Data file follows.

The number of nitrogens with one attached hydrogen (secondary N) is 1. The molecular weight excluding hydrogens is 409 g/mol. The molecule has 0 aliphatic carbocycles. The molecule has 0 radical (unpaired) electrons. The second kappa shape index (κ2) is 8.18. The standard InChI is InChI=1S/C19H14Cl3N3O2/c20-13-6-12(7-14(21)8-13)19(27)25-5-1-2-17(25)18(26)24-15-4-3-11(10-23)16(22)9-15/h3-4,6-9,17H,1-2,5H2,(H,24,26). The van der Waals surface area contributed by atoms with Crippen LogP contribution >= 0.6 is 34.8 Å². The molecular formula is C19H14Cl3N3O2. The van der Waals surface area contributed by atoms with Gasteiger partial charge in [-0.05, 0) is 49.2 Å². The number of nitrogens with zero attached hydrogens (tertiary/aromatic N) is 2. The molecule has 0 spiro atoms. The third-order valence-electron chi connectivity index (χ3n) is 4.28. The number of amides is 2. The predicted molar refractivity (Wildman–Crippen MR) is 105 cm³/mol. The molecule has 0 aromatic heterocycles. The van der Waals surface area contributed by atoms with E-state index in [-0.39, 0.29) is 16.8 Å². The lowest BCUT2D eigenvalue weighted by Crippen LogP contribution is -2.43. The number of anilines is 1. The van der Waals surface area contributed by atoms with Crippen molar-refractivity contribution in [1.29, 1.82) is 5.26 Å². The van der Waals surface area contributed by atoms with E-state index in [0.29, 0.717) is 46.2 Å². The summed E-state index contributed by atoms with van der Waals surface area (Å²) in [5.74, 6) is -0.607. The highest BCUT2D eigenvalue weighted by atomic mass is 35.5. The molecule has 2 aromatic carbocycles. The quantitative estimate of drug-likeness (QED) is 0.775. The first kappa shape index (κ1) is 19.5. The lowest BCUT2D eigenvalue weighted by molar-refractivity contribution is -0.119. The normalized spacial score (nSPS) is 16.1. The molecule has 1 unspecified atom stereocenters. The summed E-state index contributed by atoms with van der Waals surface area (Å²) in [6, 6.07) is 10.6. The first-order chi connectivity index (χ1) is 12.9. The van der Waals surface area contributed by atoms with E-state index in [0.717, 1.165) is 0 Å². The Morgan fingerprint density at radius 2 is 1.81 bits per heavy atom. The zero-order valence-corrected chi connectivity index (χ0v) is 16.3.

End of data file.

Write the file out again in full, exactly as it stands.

The number of nitrogens with one attached hydrogen (secondary N) is 1. The molecular weight excluding hydrogens is 409 g/mol. The molecule has 0 aliphatic carbocycles. The molecule has 0 radical (unpaired) electrons. The second kappa shape index (κ2) is 8.18. The standard InChI is InChI=1S/C19H14Cl3N3O2/c20-13-6-12(7-14(21)8-13)19(27)25-5-1-2-17(25)18(26)24-15-4-3-11(10-23)16(22)9-15/h3-4,6-9,17H,1-2,5H2,(H,24,26). The van der Waals surface area contributed by atoms with Crippen LogP contribution >= 0.6 is 34.8 Å². The molecular formula is C19H14Cl3N3O2. The van der Waals surface area contributed by atoms with Gasteiger partial charge in [-0.05, 0) is 49.2 Å². The number of nitrogens with zero attached hydrogens (tertiary/aromatic N) is 2. The molecule has 0 spiro atoms. The third-order valence-electron chi connectivity index (χ3n) is 4.28. The number of amides is 2. The predicted molar refractivity (Wildman–Crippen MR) is 105 cm³/mol. The molecule has 0 aromatic heterocycles. The van der Waals surface area contributed by atoms with E-state index in [-0.39, 0.29) is 16.8 Å². The lowest BCUT2D eigenvalue weighted by Crippen LogP contribution is -2.43. The number of anilines is 1. The van der Waals surface area contributed by atoms with Crippen molar-refractivity contribution in [1.29, 1.82) is 5.26 Å². The van der Waals surface area contributed by atoms with E-state index in [0.29, 0.717) is 46.2 Å². The summed E-state index contributed by atoms with van der Waals surface area (Å²) in [5.74, 6) is -0.607. The highest BCUT2D eigenvalue weighted by atomic mass is 35.5. The molecule has 2 aromatic carbocycles. The quantitative estimate of drug-likeness (QED) is 0.775. The first kappa shape index (κ1) is 19.5. The lowest BCUT2D eigenvalue weighted by molar-refractivity contribution is -0.119. The normalized spacial score (nSPS) is 16.1. The molecule has 1 unspecified atom stereocenters. The summed E-state index contributed by atoms with van der Waals surface area (Å²) in [6, 6.07) is 10.6. The first-order chi connectivity index (χ1) is 12.9. The van der Waals surface area contributed by atoms with E-state index in [0.717, 1.165) is 0 Å². The Morgan fingerprint density at radius 2 is 1.81 bits per heavy atom. The zero-order valence-corrected chi connectivity index (χ0v) is 16.3.